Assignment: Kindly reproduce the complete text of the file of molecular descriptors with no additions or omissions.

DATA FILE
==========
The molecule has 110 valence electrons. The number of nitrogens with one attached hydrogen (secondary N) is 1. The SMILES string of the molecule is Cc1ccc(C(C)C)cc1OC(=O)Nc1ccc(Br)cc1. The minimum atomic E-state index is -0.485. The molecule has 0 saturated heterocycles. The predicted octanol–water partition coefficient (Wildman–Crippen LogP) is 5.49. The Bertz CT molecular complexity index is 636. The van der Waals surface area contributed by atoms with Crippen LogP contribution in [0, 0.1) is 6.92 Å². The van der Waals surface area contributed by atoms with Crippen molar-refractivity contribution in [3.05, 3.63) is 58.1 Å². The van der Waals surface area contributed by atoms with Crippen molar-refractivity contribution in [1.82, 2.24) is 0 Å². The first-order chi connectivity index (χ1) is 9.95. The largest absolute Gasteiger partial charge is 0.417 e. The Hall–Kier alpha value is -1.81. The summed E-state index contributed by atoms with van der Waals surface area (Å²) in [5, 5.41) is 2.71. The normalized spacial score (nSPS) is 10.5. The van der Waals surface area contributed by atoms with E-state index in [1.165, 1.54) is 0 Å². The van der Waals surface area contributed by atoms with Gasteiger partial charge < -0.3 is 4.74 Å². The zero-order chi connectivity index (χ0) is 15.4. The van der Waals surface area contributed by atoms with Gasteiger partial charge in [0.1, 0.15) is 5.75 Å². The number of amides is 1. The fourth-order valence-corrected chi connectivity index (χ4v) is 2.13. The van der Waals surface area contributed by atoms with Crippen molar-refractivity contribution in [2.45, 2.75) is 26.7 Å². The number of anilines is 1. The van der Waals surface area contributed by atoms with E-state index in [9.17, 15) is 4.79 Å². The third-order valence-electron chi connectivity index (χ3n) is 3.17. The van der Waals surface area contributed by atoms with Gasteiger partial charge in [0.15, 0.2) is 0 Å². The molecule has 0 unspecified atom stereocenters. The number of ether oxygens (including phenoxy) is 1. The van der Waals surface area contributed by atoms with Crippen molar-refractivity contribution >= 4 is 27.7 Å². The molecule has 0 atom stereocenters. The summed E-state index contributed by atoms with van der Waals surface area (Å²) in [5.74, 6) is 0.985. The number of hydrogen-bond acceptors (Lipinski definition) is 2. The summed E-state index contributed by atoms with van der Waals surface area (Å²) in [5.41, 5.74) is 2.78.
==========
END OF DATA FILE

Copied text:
The molecule has 110 valence electrons. The number of nitrogens with one attached hydrogen (secondary N) is 1. The SMILES string of the molecule is Cc1ccc(C(C)C)cc1OC(=O)Nc1ccc(Br)cc1. The minimum atomic E-state index is -0.485. The molecule has 0 saturated heterocycles. The predicted octanol–water partition coefficient (Wildman–Crippen LogP) is 5.49. The Bertz CT molecular complexity index is 636. The van der Waals surface area contributed by atoms with Crippen LogP contribution in [0, 0.1) is 6.92 Å². The van der Waals surface area contributed by atoms with Crippen molar-refractivity contribution in [3.05, 3.63) is 58.1 Å². The van der Waals surface area contributed by atoms with Crippen molar-refractivity contribution in [1.82, 2.24) is 0 Å². The first-order chi connectivity index (χ1) is 9.95. The largest absolute Gasteiger partial charge is 0.417 e. The Hall–Kier alpha value is -1.81. The summed E-state index contributed by atoms with van der Waals surface area (Å²) in [5, 5.41) is 2.71. The normalized spacial score (nSPS) is 10.5. The van der Waals surface area contributed by atoms with E-state index in [1.165, 1.54) is 0 Å². The van der Waals surface area contributed by atoms with Gasteiger partial charge < -0.3 is 4.74 Å². The zero-order chi connectivity index (χ0) is 15.4. The van der Waals surface area contributed by atoms with Gasteiger partial charge in [0.1, 0.15) is 5.75 Å². The number of amides is 1. The fourth-order valence-corrected chi connectivity index (χ4v) is 2.13. The van der Waals surface area contributed by atoms with Crippen molar-refractivity contribution in [2.45, 2.75) is 26.7 Å². The number of anilines is 1. The van der Waals surface area contributed by atoms with E-state index in [9.17, 15) is 4.79 Å². The third-order valence-electron chi connectivity index (χ3n) is 3.17. The van der Waals surface area contributed by atoms with Gasteiger partial charge in [0.15, 0.2) is 0 Å². The molecule has 0 unspecified atom stereocenters. The number of ether oxygens (including phenoxy) is 1. The van der Waals surface area contributed by atoms with Crippen molar-refractivity contribution >= 4 is 27.7 Å². The molecule has 0 atom stereocenters. The summed E-state index contributed by atoms with van der Waals surface area (Å²) in [5.74, 6) is 0.985. The number of hydrogen-bond acceptors (Lipinski definition) is 2. The summed E-state index contributed by atoms with van der Waals surface area (Å²) in [5.41, 5.74) is 2.78.